Some of these, especially the native plants, the Library cautions are better planted at other times of the year, when temperatures are cooler, but some – such as carrots, beets, Brussels sprouts, and onions, could be started indoors now, and transferred outside when the weather cools down.

This month’s newsletter also includes a lot of information about one particular early summer bloomer, the nasturtium, or Tropaeolum minus, which grows almost anywhere and – in addition to providing “riotous bursts of color” in “an array of colors from light cream, yellow, orange, deep reddish purple, and combinations” – is also fully edible (both flowers and leaves). The Clark offers packets of both Alaska Red Shades nasturtiums or Tom Thumb Black Velvet seeds in the Seed Library.

Blooming nasturtiums. Photo from the Clark Seed Library newsletter.

Also, in keeping with the overall theme of the Library, the Clark offers instructions from the  London and Country Cook recipe book, published in 1789, on pickling nasturtium buds, which can be used like capers:

Photo from the Clark Seed Library newsletter.

The librarian who recently tested the recipe reported in the newsletter that she “kept the spices simple with just salt and pepper, and sprinkled them on top of a bagel with cream cheese and smoked salmon. Each bite provided a little burst of acid to cut the other flavors – delicious!”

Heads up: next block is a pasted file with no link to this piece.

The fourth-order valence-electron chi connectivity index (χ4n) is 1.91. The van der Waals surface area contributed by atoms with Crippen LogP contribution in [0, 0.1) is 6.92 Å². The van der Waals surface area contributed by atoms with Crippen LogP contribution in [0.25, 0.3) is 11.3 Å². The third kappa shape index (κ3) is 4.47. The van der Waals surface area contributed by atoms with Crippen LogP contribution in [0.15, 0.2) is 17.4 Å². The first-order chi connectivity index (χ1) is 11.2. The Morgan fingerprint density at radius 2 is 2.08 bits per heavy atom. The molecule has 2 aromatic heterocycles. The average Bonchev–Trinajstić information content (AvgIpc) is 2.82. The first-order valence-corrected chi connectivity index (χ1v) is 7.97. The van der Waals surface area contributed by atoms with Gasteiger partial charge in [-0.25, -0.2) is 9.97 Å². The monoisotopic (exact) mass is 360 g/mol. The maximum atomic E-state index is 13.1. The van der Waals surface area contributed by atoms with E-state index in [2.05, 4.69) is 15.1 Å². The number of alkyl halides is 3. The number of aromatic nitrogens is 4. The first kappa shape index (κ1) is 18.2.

The Clark Library itself is open to visitors and researchers by appointment only, or during special events, but the large, beautiful library grounds are open to the public  Monday-Thursday from 9 a.m. to 4:30 p.m. during the summer (closed Fridays and on UCLA holidays).

The lush location, which includes several stunning Rusty Leaf Fig trees, and one huge Moreton Bay Fig, is perfect for a peaceful stroll, and the Library notes that during the summer, you can also see many resident breeding birds, including “Dark-eyed Juncos, Western Bluebirds, and Lesser Goldfinches. Hooded Orioles can also be seen in the summer, building woven nests and raising their young in palm trees all across the city, including here!”